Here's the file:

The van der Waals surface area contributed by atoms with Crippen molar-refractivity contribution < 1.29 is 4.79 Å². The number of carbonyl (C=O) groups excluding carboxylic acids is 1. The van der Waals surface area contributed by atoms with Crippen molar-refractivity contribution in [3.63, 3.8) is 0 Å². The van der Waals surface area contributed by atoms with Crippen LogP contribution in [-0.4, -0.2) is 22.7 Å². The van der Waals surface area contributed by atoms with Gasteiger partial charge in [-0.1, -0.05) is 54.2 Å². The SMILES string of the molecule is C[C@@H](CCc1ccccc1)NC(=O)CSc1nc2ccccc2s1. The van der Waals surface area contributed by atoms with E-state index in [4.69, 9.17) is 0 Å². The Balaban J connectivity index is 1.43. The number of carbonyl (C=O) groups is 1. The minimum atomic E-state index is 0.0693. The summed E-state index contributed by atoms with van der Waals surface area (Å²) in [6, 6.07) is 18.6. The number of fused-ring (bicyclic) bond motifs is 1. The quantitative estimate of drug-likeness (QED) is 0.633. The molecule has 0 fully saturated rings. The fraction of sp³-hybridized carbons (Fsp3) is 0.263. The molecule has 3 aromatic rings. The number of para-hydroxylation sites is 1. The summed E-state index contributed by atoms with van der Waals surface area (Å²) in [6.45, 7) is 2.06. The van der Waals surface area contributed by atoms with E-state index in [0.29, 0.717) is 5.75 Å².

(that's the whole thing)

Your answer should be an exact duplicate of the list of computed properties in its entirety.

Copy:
The van der Waals surface area contributed by atoms with Crippen molar-refractivity contribution < 1.29 is 4.79 Å². The number of carbonyl (C=O) groups excluding carboxylic acids is 1. The van der Waals surface area contributed by atoms with Crippen molar-refractivity contribution in [3.63, 3.8) is 0 Å². The van der Waals surface area contributed by atoms with Crippen LogP contribution in [-0.4, -0.2) is 22.7 Å². The van der Waals surface area contributed by atoms with Gasteiger partial charge in [-0.1, -0.05) is 54.2 Å². The SMILES string of the molecule is C[C@@H](CCc1ccccc1)NC(=O)CSc1nc2ccccc2s1. The van der Waals surface area contributed by atoms with E-state index in [4.69, 9.17) is 0 Å². The Balaban J connectivity index is 1.43. The number of carbonyl (C=O) groups is 1. The minimum atomic E-state index is 0.0693. The summed E-state index contributed by atoms with van der Waals surface area (Å²) in [6, 6.07) is 18.6. The number of fused-ring (bicyclic) bond motifs is 1. The quantitative estimate of drug-likeness (QED) is 0.633. The molecule has 0 fully saturated rings. The fraction of sp³-hybridized carbons (Fsp3) is 0.263. The molecule has 3 aromatic rings. The number of para-hydroxylation sites is 1. The summed E-state index contributed by atoms with van der Waals surface area (Å²) in [6.45, 7) is 2.06. The van der Waals surface area contributed by atoms with E-state index in [0.29, 0.717) is 5.75 Å².